and/or exhibition of his name, or picture, or that of any member of his family
in any cinema or television production, film or other medium for advertising
or commercial exploitation. petitioners acceded to this demand and the name
of Enrile was deleted from the movie script, and petitioners proceeded to film
the projected motion picture.
However, a complaint was filed by Enrile invoking his right to privacy. RTC
ordered for the desistance of the movie production and making of any
reference to plaintiff or his family and from creating any fictitious character in
lieu of plaintiff which nevertheless is based on, or bears substantial or marked
resemblance to Enrile. Hence the appeal.

Issue: Whether or Not freedom of expression was violated

The Court would once more stress that this freedom includes the freedom to
film and produce motion pictures and to exhibit such motion pictures in
theaters or to diffuse them through television The respondent Judge should
have stayed his hand, instead of issuing an ex-parte Temporary Restraining
Order one day after filing of a complaint by the private respondent and
issuing a Preliminary Injunction twenty (20) days later; for the projected
motion picture was as yet uncompleted and hence not exhibited to any
Neither private respondent nor the respondent trial Judge knew what the
completed film would precisely look like. There was, in other words, no "clear
and present danger" of any violation of any right to privacy that private
respondent could lawfully assert.
The subject matter, as set out in the synopsis provided by the petitioners and
quoted above, does not relate to the individual life and certainly not to the
private life of private respondent Ponce Enrile The extent of that intrusion, as
this Court understands the synopsis of the proposed film, may be generally
described as such intrusion as is reasonably necessary to keep that film a
truthful historical account.
Private respondent does not claim that petitioners threatened to depict in
"The Four Day Revolution" any part of the private life of private respondent or
that of any member of his family.
His participation therein was major in character, a film reenactment of the
peaceful revolution that fails to make reference to the role played by private
respondent would be grossly unhistorical.
The right of privacy of a "public figure" is necessarily narrower than that of an
ordinary citizen.
Private respondent has not retired into the seclusion of simple private
citizenship. he continues to be a "public figure."
After a successful political campaign during which his participation in the
EDSA Revolution was directly or indirectly referred to in the press, radio and
television, he sits in a very public place, the Senate of the Philippines.
The line of equilibrium in the specific context of the instant case between the
constitutional freedom of speech and of expression and the right of privacy,
may be marked out in terms of a requirement that the proposed motion
picture must be fairly truthful and historical in its presentation of events.
Lagunzad vs Vda De Gonzales
Petitioner Manuel Lagunzad, a newspaperman, began the production of a movie
entitled "The Moises Padilla Story" portraying the life of Moises Padilla, a mayoralty
candidate of the Nacionalista Party for the Municipality of Magallon, Negros
Occidental and for whose murder, Governor Rafael Lacson, a member of the Liberal
Party then in power and his men were tried and convicted. The emphasis of the
movie was on the public life of Moises Padilla, there were portions which dealt with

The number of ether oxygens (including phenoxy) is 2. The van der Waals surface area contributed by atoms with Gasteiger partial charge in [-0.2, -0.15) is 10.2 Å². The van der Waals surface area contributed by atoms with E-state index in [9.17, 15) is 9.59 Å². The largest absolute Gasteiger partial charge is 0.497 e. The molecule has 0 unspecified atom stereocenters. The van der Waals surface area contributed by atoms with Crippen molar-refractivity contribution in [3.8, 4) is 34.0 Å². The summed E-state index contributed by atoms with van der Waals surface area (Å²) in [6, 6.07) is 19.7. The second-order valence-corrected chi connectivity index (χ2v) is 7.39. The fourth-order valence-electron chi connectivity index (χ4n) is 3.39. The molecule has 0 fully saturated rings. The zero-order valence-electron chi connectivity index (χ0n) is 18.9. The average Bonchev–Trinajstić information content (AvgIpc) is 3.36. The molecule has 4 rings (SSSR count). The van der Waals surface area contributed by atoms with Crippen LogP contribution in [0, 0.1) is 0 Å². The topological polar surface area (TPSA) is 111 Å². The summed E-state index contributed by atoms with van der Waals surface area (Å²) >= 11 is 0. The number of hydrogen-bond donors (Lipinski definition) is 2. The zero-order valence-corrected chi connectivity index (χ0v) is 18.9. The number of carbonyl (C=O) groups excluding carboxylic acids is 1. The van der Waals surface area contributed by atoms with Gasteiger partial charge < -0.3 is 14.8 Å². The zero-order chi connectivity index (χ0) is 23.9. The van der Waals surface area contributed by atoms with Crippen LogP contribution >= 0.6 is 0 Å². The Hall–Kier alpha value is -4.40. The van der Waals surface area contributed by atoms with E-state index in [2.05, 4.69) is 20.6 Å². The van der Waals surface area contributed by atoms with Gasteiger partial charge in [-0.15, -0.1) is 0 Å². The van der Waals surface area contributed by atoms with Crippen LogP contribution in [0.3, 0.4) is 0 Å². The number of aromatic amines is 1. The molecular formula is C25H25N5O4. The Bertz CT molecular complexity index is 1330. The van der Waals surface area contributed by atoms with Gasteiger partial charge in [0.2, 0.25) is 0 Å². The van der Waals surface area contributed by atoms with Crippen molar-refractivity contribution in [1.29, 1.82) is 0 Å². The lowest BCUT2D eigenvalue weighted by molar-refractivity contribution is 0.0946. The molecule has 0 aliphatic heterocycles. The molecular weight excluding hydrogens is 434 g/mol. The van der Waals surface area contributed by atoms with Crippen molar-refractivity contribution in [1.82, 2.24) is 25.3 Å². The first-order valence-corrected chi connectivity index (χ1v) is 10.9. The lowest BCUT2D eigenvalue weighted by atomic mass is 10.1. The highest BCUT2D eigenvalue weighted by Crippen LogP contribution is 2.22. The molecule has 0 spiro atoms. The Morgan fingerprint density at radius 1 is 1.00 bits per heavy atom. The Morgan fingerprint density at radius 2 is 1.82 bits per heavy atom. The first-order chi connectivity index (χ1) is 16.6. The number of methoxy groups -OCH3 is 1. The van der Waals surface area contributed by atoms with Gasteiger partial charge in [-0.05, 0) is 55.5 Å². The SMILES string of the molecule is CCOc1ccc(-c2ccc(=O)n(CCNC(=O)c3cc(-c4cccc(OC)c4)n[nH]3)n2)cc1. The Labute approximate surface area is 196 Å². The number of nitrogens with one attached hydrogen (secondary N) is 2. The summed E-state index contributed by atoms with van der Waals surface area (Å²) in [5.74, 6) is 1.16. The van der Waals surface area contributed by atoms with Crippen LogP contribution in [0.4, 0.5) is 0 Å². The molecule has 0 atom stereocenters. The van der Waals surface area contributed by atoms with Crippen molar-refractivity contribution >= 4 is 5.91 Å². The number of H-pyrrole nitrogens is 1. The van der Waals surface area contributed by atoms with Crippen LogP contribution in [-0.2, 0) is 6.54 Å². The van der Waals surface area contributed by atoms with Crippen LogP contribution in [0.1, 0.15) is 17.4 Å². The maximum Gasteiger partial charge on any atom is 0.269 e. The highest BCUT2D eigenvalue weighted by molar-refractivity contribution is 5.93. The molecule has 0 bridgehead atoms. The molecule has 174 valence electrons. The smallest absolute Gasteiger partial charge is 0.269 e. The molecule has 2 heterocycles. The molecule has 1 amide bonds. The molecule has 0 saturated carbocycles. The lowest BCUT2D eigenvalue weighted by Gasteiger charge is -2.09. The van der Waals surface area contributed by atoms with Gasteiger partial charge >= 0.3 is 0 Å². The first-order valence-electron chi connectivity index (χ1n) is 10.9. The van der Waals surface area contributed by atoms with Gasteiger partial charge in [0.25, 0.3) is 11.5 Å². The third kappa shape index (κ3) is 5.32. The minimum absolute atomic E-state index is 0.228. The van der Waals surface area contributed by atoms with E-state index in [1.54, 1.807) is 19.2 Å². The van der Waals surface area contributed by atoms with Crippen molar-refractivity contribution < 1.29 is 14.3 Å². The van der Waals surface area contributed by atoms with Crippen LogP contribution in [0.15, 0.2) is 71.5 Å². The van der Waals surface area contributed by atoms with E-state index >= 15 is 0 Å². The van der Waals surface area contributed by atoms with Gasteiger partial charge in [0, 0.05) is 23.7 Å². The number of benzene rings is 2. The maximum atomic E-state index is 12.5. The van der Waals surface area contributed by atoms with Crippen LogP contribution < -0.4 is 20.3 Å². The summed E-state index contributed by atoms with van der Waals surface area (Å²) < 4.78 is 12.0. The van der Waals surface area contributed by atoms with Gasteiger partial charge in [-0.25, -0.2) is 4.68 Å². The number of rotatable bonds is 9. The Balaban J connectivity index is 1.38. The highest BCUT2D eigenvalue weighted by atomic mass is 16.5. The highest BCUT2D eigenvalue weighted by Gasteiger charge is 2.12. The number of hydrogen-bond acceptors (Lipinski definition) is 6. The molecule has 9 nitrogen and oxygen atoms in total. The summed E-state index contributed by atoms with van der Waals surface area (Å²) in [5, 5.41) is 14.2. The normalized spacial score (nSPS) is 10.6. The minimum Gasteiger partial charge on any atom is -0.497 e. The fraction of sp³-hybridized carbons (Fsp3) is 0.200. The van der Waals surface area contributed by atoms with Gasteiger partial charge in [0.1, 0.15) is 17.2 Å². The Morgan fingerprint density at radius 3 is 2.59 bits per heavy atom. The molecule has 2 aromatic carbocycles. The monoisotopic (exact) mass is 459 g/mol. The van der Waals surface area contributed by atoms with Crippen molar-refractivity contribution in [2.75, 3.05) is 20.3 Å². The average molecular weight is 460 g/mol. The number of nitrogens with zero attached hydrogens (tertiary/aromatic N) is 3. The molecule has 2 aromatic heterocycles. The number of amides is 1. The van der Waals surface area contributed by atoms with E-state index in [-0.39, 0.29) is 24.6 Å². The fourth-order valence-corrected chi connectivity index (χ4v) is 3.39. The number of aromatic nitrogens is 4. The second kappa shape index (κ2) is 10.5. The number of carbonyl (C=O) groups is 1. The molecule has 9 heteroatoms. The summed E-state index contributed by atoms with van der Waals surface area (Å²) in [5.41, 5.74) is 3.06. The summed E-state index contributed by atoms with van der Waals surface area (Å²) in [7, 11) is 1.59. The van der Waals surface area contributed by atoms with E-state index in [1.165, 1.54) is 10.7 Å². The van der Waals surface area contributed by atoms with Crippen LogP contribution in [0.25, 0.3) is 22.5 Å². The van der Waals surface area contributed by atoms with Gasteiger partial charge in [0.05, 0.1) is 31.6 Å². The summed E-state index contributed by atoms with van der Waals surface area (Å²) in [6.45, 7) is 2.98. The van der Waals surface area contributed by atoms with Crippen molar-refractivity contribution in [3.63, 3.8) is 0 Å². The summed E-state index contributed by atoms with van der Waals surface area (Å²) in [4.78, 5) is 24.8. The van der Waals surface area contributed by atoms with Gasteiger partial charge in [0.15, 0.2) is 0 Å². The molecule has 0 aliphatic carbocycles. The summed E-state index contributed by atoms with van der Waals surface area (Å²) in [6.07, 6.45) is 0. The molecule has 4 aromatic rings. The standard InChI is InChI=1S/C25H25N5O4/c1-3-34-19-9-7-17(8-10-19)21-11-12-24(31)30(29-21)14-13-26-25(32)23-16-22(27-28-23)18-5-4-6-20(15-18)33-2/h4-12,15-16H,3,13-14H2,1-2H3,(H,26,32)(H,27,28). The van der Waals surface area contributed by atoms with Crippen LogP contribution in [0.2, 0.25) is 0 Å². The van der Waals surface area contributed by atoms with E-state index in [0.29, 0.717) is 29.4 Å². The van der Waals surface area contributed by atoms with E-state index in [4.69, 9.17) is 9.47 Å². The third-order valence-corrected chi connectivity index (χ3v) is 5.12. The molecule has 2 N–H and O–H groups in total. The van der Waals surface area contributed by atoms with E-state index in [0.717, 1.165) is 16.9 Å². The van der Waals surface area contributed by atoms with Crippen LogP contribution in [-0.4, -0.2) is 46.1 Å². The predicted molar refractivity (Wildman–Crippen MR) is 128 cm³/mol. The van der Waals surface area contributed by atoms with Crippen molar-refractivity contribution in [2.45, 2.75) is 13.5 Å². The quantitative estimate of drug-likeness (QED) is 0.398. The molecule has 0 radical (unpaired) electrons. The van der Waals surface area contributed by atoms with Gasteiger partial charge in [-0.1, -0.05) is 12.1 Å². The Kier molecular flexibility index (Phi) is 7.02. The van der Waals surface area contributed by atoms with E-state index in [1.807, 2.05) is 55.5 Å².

his private and family life including the portrayal in some scenes, of his mother,
Maria Soto, private respondent herein, and of one "Auring" as his girl friend.
Padillas half sister, for and in behalf of her mother, Vda.de Gonzales, objected to
the "exploitation" of his life and demanded in writing for certain changes,
corrections and deletions in the movie. After some bargaining as to the amount to
be paid Lagunzad and Vda. de Gonzales, executed a "Licensing Agreement"
whereby the latter as LICENSOR granted Lagunzad authority and permission to
exploit, use, and develop the life story of Moises Padilla for purposes of producing
the picture for consideration of P20,000.00.Lagunzad paid Vda. de Gonzales the
amount of P5,000.00. Subsequently, the movie was shown indifferent theaters all
over the country. Because petitioner refused to pay any additional amounts
pursuant to the Agreement, Vda. de Gonzales instituted the present suit against him
praying for judgment in her favor ordering petitioner 1) to pay her the balance of
P15,000.00, with legal interest from of the Complaint; and 2) to render an
accounting of the proceeds from the picture and to pay the corresponding 2-1/2%
royalty there from, among others. Petitioner contended in his Answer that the
episodes in life of Moises Padilla depicted in the movie were matters of public
knowledge and occurred at or about the same time that the deceased became and
was a public figure; that private respondent has no property right over those
incidents; that the Licensing Agreement was without valid cause or consideration
and constitutes an infringement on the constitutional right of freedom of speech
and of the press; and that he paid private respondent the amount of P5,000.00 only
because of the coercion and threat employed upon him. As a counterclaim,
petitioner sought for the nullification of the Licensing Agreement, Both the trial
court and the CA ruled in favor of Vda. deGonzales.

Whether or not the fictionalized representation of Moises Padilla is an intrusion
upon his right to privacy notwithstanding that he was a public figure.
Whether or not Vda. de Gonzales., the mother, has any property right over the life
of Moises Padilla considering that the latter was a public figure.
Whether or not the Licensing Agreement constitutes an infringement on the